One of the concerns — for those focused on privacy, at least — with the likes of Siri, Cortana and ‘OK, Google’ is that the way these features works means they are constantly listening to what you say. In the case of Google, these recordings are stored in the cloud for the company to use to improve the service.
But voice recognition is an art rather than a science, and your phone is not always able to distinguish between commands you direct at it and ordinary conversation. As such, Google may well have recorded audio of you going about your day to day business. The good news, however, is that you can review these recordings and delete any of them — or all of them if you want.
Of course for many people, the fact that Google is storing recording of your voice will not be news. But a year ago this month the company launched an online portal that allows users to stay in control, to some extent, over the information stored about them. What has Google gathered about you over the last 12 months? You might be surprised to discover that it is much more than just the commands you issue to launch apps, set reminders and navigate through your music collection.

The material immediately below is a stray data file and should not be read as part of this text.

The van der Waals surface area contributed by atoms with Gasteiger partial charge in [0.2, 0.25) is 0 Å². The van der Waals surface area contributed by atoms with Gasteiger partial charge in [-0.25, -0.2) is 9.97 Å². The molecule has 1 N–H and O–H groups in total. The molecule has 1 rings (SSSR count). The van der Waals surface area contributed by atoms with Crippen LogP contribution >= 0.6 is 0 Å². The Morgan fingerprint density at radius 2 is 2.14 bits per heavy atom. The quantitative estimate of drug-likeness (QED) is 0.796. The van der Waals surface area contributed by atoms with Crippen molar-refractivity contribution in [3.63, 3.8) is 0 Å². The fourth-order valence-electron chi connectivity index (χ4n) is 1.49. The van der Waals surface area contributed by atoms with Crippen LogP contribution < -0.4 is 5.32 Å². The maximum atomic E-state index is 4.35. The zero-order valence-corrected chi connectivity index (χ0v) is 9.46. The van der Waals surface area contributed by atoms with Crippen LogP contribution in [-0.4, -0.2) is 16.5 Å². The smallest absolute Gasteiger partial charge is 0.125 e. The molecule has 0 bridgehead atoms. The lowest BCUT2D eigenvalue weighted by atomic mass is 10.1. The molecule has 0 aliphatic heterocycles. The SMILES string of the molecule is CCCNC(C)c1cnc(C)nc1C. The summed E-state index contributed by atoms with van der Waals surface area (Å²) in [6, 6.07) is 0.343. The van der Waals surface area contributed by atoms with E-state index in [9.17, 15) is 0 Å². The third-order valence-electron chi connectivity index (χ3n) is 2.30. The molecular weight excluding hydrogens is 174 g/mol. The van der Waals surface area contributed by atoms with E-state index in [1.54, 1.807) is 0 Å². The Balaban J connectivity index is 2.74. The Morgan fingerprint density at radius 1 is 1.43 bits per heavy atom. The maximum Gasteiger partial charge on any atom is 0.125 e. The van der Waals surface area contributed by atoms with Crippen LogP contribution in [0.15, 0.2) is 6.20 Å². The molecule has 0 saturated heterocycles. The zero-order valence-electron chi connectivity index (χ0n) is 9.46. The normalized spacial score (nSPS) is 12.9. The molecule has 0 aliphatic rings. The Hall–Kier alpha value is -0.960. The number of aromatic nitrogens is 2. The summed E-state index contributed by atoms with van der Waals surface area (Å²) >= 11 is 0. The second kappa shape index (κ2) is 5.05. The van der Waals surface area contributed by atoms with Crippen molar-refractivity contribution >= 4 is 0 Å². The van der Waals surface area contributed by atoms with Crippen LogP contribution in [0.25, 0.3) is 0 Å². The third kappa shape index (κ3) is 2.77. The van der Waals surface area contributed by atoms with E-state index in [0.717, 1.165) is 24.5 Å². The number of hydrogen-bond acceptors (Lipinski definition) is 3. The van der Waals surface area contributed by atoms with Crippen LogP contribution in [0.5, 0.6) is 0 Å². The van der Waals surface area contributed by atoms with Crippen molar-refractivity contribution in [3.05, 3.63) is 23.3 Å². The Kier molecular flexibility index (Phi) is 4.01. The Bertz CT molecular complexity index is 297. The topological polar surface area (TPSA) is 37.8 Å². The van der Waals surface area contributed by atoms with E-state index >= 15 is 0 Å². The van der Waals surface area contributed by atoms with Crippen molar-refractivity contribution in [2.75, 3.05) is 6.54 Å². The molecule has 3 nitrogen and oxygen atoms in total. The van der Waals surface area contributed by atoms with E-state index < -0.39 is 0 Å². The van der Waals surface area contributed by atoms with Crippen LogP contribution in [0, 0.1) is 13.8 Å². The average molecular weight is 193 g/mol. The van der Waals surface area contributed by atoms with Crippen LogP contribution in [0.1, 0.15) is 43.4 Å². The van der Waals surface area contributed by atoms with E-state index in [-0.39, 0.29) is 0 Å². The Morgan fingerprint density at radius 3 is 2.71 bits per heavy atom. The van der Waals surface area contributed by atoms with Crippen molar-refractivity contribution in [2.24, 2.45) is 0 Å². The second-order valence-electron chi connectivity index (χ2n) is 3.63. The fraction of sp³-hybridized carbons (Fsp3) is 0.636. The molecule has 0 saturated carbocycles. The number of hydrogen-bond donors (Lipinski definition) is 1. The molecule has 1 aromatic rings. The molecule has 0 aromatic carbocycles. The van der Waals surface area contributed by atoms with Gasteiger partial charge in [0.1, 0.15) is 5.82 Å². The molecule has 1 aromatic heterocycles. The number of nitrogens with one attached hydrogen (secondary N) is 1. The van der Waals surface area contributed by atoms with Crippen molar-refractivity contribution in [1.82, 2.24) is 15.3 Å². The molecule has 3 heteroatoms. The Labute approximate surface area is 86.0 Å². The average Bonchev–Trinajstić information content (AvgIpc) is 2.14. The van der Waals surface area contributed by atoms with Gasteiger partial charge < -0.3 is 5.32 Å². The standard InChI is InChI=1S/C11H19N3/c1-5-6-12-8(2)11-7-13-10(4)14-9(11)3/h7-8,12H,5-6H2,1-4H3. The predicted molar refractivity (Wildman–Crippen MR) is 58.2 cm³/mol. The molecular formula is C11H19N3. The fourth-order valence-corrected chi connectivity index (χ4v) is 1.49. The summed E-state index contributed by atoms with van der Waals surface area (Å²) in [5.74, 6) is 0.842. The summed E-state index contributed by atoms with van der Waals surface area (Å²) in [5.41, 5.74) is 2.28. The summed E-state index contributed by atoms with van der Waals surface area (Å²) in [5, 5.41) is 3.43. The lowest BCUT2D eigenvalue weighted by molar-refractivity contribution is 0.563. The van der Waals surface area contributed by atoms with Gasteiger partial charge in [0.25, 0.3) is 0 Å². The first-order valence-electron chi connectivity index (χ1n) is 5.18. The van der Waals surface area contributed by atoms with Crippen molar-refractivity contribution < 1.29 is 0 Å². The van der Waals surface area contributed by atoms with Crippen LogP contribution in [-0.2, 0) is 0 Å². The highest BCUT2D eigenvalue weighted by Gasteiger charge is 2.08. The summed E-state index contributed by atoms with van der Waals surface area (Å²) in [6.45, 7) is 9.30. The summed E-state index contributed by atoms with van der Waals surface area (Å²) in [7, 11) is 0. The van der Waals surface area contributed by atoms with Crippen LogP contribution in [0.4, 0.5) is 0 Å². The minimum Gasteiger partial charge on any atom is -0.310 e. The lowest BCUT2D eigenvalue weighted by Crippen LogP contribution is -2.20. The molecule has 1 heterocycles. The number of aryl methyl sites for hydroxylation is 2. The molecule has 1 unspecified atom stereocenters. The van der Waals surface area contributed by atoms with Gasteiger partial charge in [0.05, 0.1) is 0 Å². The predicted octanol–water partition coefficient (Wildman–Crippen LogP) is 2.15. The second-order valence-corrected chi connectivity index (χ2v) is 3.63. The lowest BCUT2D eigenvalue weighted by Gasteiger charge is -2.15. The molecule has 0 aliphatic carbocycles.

Head over to the Voice & Audio Activity page of your Google account and you’ll be presented with a list of recordings that Google has stored. Looking at my own account I was intrigued to find not only various commands that had clearly been directed at my phone, but also recordings of conversations I’d had in the car — Google had obviously mistakenly believed me to have said the magic key words and started recording. You may well find that the same thing has happened to you.
Deleting recordings is a simple matter of ticking the check box next to anything you want to obliterate and then selecting the Delete option. You can also delete everything in one fell swoop if you prefer.
Click the three dots button at the upper right of the page and select Delete options.
Select the Advanced option.
From the drop down menu, select All time and click Delete.